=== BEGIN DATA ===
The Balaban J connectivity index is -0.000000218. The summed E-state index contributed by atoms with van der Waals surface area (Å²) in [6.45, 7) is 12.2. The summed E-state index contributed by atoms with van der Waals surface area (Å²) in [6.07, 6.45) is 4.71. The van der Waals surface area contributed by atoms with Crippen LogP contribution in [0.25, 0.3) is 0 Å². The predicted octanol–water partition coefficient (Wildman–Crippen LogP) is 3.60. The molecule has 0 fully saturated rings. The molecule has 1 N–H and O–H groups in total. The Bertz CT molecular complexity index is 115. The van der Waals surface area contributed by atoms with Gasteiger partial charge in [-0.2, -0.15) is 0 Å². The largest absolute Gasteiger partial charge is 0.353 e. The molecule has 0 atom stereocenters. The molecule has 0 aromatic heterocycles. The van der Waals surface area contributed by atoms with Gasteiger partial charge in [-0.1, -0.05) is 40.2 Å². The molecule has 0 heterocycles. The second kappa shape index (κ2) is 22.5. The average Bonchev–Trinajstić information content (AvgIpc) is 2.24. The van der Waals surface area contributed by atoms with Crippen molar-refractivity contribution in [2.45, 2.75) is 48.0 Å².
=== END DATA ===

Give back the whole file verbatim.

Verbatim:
The Balaban J connectivity index is -0.000000218. The summed E-state index contributed by atoms with van der Waals surface area (Å²) in [6.45, 7) is 12.2. The summed E-state index contributed by atoms with van der Waals surface area (Å²) in [6.07, 6.45) is 4.71. The van der Waals surface area contributed by atoms with Crippen LogP contribution in [0.25, 0.3) is 0 Å². The predicted octanol–water partition coefficient (Wildman–Crippen LogP) is 3.60. The molecule has 0 fully saturated rings. The molecule has 1 N–H and O–H groups in total. The Bertz CT molecular complexity index is 115. The van der Waals surface area contributed by atoms with Gasteiger partial charge in [-0.2, -0.15) is 0 Å². The largest absolute Gasteiger partial charge is 0.353 e. The molecule has 0 atom stereocenters. The molecule has 0 aromatic heterocycles. The van der Waals surface area contributed by atoms with Gasteiger partial charge in [-0.1, -0.05) is 40.2 Å². The molecule has 0 heterocycles. The second kappa shape index (κ2) is 22.5. The average Bonchev–Trinajstić information content (AvgIpc) is 2.24. The van der Waals surface area contributed by atoms with Crippen molar-refractivity contribution in [2.45, 2.75) is 48.0 Å².